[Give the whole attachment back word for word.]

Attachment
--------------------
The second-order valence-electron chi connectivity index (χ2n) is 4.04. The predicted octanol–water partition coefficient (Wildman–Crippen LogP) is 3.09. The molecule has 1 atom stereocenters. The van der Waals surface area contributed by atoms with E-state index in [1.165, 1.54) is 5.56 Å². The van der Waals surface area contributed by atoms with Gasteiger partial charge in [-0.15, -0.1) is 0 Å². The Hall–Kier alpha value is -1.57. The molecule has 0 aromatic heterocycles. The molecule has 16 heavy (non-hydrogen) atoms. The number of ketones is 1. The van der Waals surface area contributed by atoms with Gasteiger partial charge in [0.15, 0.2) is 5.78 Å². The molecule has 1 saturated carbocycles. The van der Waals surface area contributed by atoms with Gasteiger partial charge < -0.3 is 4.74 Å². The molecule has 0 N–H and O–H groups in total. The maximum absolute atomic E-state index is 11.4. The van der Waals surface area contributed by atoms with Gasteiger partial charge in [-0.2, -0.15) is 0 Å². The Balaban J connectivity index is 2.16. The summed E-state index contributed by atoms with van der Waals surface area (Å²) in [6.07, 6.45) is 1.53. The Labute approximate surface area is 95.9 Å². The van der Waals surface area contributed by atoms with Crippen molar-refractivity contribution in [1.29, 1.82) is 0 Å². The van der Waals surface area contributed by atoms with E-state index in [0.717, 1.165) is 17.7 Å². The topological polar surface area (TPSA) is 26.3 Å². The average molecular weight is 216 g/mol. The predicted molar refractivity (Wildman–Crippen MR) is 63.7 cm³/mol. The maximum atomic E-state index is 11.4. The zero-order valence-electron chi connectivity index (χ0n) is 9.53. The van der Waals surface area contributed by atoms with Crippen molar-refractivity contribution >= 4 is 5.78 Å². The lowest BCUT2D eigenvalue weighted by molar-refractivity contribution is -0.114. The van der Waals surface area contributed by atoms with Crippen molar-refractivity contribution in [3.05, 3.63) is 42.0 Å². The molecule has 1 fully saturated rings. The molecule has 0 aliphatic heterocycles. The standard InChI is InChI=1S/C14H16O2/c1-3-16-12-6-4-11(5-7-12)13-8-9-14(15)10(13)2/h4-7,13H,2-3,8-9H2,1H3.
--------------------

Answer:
The second-order valence-electron chi connectivity index (χ2n) is 4.04. The predicted octanol–water partition coefficient (Wildman–Crippen LogP) is 3.09. The molecule has 1 atom stereocenters. The van der Waals surface area contributed by atoms with E-state index in [1.165, 1.54) is 5.56 Å². The van der Waals surface area contributed by atoms with Gasteiger partial charge in [-0.15, -0.1) is 0 Å². The Hall–Kier alpha value is -1.57. The molecule has 0 aromatic heterocycles. The molecule has 16 heavy (non-hydrogen) atoms. The number of ketones is 1. The van der Waals surface area contributed by atoms with Gasteiger partial charge in [0.15, 0.2) is 5.78 Å². The molecule has 1 saturated carbocycles. The van der Waals surface area contributed by atoms with Gasteiger partial charge < -0.3 is 4.74 Å². The molecule has 0 N–H and O–H groups in total. The maximum absolute atomic E-state index is 11.4. The van der Waals surface area contributed by atoms with Gasteiger partial charge in [-0.2, -0.15) is 0 Å². The Balaban J connectivity index is 2.16. The summed E-state index contributed by atoms with van der Waals surface area (Å²) in [6.07, 6.45) is 1.53. The Labute approximate surface area is 95.9 Å². The van der Waals surface area contributed by atoms with Crippen molar-refractivity contribution in [1.29, 1.82) is 0 Å². The van der Waals surface area contributed by atoms with E-state index in [0.717, 1.165) is 17.7 Å². The topological polar surface area (TPSA) is 26.3 Å². The average molecular weight is 216 g/mol. The predicted molar refractivity (Wildman–Crippen MR) is 63.7 cm³/mol. The maximum atomic E-state index is 11.4. The zero-order valence-electron chi connectivity index (χ0n) is 9.53. The van der Waals surface area contributed by atoms with Crippen molar-refractivity contribution >= 4 is 5.78 Å². The lowest BCUT2D eigenvalue weighted by molar-refractivity contribution is -0.114. The van der Waals surface area contributed by atoms with Crippen molar-refractivity contribution in [3.05, 3.63) is 42.0 Å². The molecule has 1 fully saturated rings. The molecule has 0 aliphatic heterocycles. The standard InChI is InChI=1S/C14H16O2/c1-3-16-12-6-4-11(5-7-12)13-8-9-14(15)10(13)2/h4-7,13H,2-3,8-9H2,1H3.